Hello my readers! Today, I’d like to share with you a simple yet effective spreadsheet for personal finance. It helps you assess whether you should pay the annual fee on a credit card or not.
For starters – free is the way to go
There are a myriad of credit card options available for us out there. How do we find out which one is best for us? Well, if you are not a huge credit card spender, or are just venturing into the credit card world for the first time, then I’d recommend that you start simple: start with one that’s free!
For more advanced users – assess annual fees on credit cards
However, what if you want something a bit more advanced? You may have come across credit cards with annual fees, which are gaining popularity. Although you have to pay a fee, they offer better rewards, which may actually be worth it depending on your spending habits. For example, if a family of four puts all of their expenses on one credit card, then it is likely that the financial benefits may actually be greater than the annual fee that you have to pay.
I have created a spreadsheet for you to assess if the annual fee is worth it. Here is how you can use the calculators:
- Find out whether the credit card you are interested in is a cash back credit card or a points. credit card.
- A cash back credit card is simple to understand: it gives you cash back for every dollar you spend using the credit card.
- The points card, on the other hand, gives you points (e.g., Air Miles) for every dollar you spend.
- Pick the section of the calculator to use based on your finding in step 1 above.
- Of course, you can use both at the same time if you are looking at both types of cards and want to compare the two. There’s nobody preventing you from doing that!
- Enter in data in cells highlighted in orange.
- I recommend that you enter the estimates based on your average actual expenses in the last six months. You can also add your categories of spending if they are not covered by the ones I have.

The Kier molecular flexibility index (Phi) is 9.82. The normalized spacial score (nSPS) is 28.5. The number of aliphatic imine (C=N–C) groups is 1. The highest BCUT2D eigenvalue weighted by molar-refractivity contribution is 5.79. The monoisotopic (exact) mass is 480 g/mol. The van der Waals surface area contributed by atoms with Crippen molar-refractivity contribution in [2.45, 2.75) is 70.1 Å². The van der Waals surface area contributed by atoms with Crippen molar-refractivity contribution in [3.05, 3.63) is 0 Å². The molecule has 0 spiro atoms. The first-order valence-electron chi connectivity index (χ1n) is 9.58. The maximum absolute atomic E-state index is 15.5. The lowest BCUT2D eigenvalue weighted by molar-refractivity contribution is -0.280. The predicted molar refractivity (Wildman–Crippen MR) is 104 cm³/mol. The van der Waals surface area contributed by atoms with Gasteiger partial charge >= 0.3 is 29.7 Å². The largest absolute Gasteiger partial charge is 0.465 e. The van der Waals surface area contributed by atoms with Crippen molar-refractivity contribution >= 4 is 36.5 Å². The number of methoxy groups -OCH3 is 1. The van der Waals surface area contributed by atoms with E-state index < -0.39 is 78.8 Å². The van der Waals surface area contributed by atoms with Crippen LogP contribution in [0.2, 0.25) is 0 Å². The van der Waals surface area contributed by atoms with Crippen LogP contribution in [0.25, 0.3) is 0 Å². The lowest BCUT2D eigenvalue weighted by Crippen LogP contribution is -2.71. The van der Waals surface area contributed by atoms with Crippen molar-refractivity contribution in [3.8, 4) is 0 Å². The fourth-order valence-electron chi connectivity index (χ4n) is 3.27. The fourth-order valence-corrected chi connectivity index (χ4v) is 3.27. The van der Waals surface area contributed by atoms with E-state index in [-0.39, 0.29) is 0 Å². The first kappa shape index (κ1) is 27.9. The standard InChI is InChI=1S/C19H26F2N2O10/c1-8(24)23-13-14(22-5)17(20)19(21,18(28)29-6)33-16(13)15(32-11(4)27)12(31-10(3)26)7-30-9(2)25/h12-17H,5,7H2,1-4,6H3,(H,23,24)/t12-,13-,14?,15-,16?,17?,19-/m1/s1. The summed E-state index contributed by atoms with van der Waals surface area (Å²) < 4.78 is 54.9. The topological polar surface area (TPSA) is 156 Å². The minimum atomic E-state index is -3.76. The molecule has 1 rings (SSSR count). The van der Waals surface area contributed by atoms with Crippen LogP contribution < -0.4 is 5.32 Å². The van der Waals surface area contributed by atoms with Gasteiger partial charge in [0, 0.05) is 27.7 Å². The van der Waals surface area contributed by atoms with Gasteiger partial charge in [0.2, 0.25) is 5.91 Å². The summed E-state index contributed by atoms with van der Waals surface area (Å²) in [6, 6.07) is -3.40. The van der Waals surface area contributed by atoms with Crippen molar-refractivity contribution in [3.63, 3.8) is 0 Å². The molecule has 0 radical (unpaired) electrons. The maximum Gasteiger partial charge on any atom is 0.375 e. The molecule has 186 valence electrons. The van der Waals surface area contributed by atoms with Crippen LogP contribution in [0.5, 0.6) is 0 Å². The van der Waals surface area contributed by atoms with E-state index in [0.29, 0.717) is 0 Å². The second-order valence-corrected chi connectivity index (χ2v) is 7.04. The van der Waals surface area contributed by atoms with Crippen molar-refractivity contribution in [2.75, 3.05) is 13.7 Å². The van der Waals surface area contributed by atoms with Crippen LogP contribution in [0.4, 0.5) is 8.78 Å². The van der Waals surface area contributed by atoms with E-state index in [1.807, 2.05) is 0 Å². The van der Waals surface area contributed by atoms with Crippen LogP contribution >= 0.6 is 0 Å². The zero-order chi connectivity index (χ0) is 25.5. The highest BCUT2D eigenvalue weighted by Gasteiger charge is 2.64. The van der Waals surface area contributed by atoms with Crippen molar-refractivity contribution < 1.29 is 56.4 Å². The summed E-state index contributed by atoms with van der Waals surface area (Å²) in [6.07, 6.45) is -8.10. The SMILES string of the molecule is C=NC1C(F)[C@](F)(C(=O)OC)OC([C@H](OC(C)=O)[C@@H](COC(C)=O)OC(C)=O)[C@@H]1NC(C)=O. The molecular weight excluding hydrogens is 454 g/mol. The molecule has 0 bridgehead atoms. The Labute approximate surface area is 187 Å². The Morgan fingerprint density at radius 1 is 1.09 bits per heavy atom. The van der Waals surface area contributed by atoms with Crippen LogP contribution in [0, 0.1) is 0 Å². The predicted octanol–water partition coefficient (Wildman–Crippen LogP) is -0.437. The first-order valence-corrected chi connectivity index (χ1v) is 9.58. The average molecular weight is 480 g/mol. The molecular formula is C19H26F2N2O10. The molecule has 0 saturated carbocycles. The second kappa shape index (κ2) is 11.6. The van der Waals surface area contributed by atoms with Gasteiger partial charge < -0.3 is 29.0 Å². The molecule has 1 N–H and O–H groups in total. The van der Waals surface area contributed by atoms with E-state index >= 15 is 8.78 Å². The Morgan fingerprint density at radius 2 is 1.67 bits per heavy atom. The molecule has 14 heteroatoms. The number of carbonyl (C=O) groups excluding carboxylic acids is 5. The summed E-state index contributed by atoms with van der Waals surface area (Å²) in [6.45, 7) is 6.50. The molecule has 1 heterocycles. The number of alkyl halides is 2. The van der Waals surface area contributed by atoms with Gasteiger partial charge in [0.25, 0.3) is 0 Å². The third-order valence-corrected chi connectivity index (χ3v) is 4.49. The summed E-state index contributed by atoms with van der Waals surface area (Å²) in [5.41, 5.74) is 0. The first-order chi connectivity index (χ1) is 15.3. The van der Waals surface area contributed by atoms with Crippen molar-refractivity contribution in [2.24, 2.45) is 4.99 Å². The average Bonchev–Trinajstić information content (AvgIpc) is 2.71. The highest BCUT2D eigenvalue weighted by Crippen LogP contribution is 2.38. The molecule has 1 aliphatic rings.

- As for the reward points, you may have to do some offline calculation yourself. You could use the “Your Notes” section in the spreadsheet to calculate exactly how much is each reward point worth in your currency.
- Note that some credit cards offer the same flat rewards level for all expenses, whereas others could differ by categories. Make sure you read their policies carefully.
- The calculator will automatically update with the input you provide, and you will be able to see whether it is worth it or not to pay the annual fee!
Spreadsheet usage case: John with two $99 credit cards
Here is an example: John has two credit cards that he is interested in paying an annual fee for. Both of them cost $99 a year. Are they worth it? John plans to use his credit card for only drug store expenses, eating out, transportation and recurring bill payments. He put in the orange cells how much he thinks he is going to spend on average every month, and the calculator shows that the cash back credit card is definitely worth it, but the points credit card is not.
Of course, please remember that you should never ever, and I repeat, ever, use credit cards to buy things just to earn rewards. The highest rewards that I have seen are around 5% (likely only during promo periods), which is much smaller compared to the interest the credit card companies charge if you don’t pay the balance on time. And please don’t buy unnecessary things just to make the annual fee you pay worth it.
I hope you find the spreadsheet useful in helping you assess the annual fee on your credit card. Leave me a comment if you’d like to see any enhancements or any other spreadsheets!
Bella Wanana is the blogger behind bellawanana.com, a personal finance and lifestyle blog. She loves sharing with her readers the best tips and tricks on personal finance and how to live a balanced but fulfilling life. She is also a freelance writer, and she has been featured on sites like MSN.com, Reader’s Digest, The Financial Diet, Yahoo Finance, and GOBankingRates.